Coffeehouse Thread

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dose NFC drains battery?

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  • magicalclick

    Just wondering, thanks.

    Leaving WM on 5/2018 if no apps, no dedicated billboards where I drive, no Store name.
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  • DeathBy​VisualStudio

    Doesn't NFC stand for "No F'ing Current"? If so then I think not. Wink

    If we all believed in unicorns and fairies the world would be a better place.
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  • spivonious

    I believe NFC is only powered up when transferring, like the door badges we use at work. So I'd guess it's not going to drain the battery unless you're constantly transferring stuff, and then no more than bluetooth or wifi.

  • magicalclick

    But, what about signal polling? Like wouldn't they periodically polling for requests? Or is this different than Bluetooth and Wifi? Like they use some kind of magnet to physically move something in the sensor and mechanically trigger it? Thus, it operate at absolute zero battery?

     

    Leaving WM on 5/2018 if no apps, no dedicated billboards where I drive, no Store name.
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  • Blue Ink

    , magicalclick wrote

    But, what about signal polling? Like wouldn't they periodically polling for requests? Or is this different than Bluetooth and Wifi? Like they use some kind of magnet to physically move something in the sensor and mechanically trigger it? Thus, it operate at absolute zero battery?

    Yes. The device initiating the communication emits an electromagnetic field that powers up some circuitry in the receiving device (like a wireless charger does, for instance). That's enough to signal the other party that it should turn on its radio.

  • JohnAskew

    Near field communication (NFC) is a set of standards for smartphones and similar devices to establish radio communication with each other by touching them together or bringing them into close proximity, usually no more than a few centimetres. Present and anticipated applications include contactless transactions, data exchange, and simplified setup of more complex communications such as Wi-Fi. Communication is also possible between an NFC device and an unpowered NFC chip, called a "tag".

    http://en.wikipedia.org/wiki/Near_Field_Communication

     

    Aren't you supposed to put one of those clear plastic covers over the phone before touching?

  • magicalclick

    @Blue Ink:

    That's cool, that's what I want. Because no matter how little battery Bluetooth and WiFi polls the battery, it still count over a long day.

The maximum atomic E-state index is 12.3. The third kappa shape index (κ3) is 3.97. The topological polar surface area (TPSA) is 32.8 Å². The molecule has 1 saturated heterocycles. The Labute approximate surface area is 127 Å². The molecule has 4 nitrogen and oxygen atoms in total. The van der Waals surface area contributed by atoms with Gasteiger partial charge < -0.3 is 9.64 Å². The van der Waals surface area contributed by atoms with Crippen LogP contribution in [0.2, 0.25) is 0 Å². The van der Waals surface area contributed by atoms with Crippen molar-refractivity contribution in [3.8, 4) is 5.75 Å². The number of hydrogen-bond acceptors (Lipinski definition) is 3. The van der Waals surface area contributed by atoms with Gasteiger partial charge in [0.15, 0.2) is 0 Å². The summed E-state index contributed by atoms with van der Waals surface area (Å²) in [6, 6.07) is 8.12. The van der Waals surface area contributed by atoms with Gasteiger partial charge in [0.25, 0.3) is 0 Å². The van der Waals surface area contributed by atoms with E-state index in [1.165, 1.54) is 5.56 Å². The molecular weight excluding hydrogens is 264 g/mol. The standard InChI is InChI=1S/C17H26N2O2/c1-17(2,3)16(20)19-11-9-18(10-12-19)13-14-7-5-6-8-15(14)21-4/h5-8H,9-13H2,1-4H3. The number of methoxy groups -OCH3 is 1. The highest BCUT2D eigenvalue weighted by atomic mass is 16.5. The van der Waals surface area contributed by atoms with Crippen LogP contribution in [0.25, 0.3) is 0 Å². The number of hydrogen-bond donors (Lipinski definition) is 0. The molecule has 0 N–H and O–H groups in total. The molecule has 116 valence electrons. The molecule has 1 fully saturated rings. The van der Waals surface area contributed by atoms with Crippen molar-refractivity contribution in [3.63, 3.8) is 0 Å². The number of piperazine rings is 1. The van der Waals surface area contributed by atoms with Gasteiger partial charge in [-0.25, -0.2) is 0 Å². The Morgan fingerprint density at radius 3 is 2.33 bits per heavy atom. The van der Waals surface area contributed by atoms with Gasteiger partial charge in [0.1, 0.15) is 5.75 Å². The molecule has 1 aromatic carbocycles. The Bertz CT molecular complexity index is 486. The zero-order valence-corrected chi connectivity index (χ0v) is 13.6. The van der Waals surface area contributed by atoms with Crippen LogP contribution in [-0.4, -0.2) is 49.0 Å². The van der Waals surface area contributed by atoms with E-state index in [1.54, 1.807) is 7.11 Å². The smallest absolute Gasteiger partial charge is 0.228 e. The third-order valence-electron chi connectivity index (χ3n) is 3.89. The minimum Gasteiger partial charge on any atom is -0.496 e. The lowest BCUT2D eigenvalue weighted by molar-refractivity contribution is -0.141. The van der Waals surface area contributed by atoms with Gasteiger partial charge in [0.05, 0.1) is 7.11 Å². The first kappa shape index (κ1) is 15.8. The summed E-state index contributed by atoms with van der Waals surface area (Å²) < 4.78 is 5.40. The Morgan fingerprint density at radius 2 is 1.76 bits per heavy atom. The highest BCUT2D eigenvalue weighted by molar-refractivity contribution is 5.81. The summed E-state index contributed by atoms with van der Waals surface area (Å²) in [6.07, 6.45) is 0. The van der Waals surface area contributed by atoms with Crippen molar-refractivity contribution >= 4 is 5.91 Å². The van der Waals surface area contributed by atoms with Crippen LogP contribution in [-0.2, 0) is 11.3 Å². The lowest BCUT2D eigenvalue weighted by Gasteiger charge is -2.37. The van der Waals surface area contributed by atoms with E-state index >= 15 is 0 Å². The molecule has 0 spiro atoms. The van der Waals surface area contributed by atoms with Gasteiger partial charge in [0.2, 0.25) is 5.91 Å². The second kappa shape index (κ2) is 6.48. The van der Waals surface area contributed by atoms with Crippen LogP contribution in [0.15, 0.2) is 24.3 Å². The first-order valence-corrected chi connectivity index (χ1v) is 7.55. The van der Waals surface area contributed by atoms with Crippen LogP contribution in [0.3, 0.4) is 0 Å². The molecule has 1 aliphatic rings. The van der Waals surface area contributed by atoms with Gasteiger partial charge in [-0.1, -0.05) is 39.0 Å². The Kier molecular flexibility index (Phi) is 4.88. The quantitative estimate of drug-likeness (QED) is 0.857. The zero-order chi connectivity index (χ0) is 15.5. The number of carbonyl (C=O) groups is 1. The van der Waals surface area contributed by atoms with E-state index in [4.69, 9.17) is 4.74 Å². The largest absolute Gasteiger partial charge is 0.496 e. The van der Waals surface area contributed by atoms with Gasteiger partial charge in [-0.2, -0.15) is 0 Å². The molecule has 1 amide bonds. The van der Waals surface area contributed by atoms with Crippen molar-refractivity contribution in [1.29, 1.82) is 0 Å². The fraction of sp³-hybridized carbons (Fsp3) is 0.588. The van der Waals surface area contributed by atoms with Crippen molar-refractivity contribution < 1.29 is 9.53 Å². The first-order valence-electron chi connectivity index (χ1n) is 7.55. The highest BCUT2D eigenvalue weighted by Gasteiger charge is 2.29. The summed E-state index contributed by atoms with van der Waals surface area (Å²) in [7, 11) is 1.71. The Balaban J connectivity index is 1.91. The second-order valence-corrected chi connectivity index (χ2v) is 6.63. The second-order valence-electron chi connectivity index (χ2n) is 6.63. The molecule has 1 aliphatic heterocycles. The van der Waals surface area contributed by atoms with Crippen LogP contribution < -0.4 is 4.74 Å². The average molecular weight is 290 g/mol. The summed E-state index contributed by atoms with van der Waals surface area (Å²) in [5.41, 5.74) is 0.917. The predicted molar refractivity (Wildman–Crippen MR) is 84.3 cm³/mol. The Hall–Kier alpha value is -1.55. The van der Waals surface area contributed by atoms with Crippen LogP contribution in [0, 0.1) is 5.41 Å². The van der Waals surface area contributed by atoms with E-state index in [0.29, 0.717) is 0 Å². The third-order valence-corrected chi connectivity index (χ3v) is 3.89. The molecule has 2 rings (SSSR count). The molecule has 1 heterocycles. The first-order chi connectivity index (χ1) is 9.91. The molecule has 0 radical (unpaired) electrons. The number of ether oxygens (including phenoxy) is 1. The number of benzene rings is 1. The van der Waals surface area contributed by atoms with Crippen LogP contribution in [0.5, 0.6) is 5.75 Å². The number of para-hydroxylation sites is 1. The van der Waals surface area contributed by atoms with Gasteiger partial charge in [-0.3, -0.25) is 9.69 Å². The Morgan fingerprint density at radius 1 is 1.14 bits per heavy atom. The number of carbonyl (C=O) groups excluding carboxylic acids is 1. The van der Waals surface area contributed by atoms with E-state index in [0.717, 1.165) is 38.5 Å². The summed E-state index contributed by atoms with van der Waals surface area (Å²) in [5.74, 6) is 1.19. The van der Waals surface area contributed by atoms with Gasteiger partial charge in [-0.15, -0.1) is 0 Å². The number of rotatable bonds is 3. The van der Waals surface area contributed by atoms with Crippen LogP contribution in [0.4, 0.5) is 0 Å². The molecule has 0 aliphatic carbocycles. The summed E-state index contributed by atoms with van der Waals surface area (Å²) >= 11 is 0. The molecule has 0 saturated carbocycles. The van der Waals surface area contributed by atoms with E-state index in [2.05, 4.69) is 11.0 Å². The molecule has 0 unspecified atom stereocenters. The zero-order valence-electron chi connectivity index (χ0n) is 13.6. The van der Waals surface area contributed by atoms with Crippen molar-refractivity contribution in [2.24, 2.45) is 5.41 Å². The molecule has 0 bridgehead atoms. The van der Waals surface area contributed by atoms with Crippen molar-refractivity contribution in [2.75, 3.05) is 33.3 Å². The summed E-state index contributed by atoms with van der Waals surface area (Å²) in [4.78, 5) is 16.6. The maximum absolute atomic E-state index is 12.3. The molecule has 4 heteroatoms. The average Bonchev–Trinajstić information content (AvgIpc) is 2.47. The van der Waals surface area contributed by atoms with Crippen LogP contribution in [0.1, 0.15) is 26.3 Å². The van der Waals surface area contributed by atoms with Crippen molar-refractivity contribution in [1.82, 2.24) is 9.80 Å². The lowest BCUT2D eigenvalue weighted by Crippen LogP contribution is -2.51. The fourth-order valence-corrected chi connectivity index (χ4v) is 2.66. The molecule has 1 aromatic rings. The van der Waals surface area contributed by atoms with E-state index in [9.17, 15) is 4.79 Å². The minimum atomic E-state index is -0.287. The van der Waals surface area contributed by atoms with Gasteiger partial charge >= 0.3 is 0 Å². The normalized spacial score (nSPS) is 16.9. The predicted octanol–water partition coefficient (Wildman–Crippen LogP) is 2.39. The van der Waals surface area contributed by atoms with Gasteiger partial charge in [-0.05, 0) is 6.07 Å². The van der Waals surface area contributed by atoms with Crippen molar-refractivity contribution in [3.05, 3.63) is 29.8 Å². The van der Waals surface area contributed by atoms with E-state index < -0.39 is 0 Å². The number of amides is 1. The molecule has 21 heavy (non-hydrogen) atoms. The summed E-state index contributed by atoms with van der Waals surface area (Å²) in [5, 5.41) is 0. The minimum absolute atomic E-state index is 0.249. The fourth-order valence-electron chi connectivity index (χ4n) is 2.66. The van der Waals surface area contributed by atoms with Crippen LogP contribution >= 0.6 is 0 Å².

Leaving WM on 5/2018 if no apps, no dedicated billboards where I drive, no Store name.
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  • CoachDavid

    The NFC in phones is powered.  NFC has a non powered mode, but in order for a device like a phone to read it, the magnetic field from the phone powers the passive NFC devices.

     

  • JoshRoss

    I can has cheezburger?

  • JoshRoss

    But seriously, yes. Just turn it off. It's just one more thing that you will never use.

  • Ion Todirel

    , JoshRoss wrote

    But seriously, yes. Just turn it off. It's just one more thing that you will never use.

    NFC is the future, turn it off you cannot Smiley

  • blowdart

    , Ion Todirel wrote

    *snip*NFC is the future, turn it off you cannot Smiley

    I did Tongue Out

  • davewill

    @Ion Todirel: Hopefully all will be able to turn off.  What other means would there be to keep someone from giving me something dirty with a little pocket bump in a crowd?

  • joebagodoe

    A typical NFC transceiver draws ~50mA of current when powered up. For reference, this equates to around 25% of the total consumption of a typical smartphone with the screen powered on. 

    Left unchecked, this could have noticeable, adverse effect on battery life. 

    However, there are optimization techniques that can significantly reduce the effects of NFC on battery life. For instance, the Android NFC subsystem could carry out the following:

    • Intelligent polling - Android doesn't leave the NFC transceiver running at all times, instead it polls for tags at a rate around ~10Hz to conserve battery life. Maybe a feature in future ROMs would be the ability to change the polling frequency down to 1Hz.
    • Polling disabled on screen lock - when the screen is locked Android ceases to poll for tags, however card emulation continues (this is how Google Wallet functions even when the screen is locked) .
    • Screen off = NFC off - the NFC radio is powered down when the screen is locked.
  • joebagodoe
  • DeathBy​VisualStudio

    I use NFC all of the time to bump my kids to-dos in Any.Do. I also share web sites and sometimes pictures. It's been pretty useful to me but then again I'm on Android.

    WiFi direct is pretty cool too. I use it to create a local LAN so the boy & I can play some LAN based team games while sitting in the car waiting for my daughter.

    I have the Galaxy Note II and they both have Galaxy Nexuses. We leave all of the wireless stuff on all day long and never come up short on battery at the end of the day. Bluetooth, WiFi, NFC, etc.

    If we all believed in unicorns and fairies the world would be a better place.
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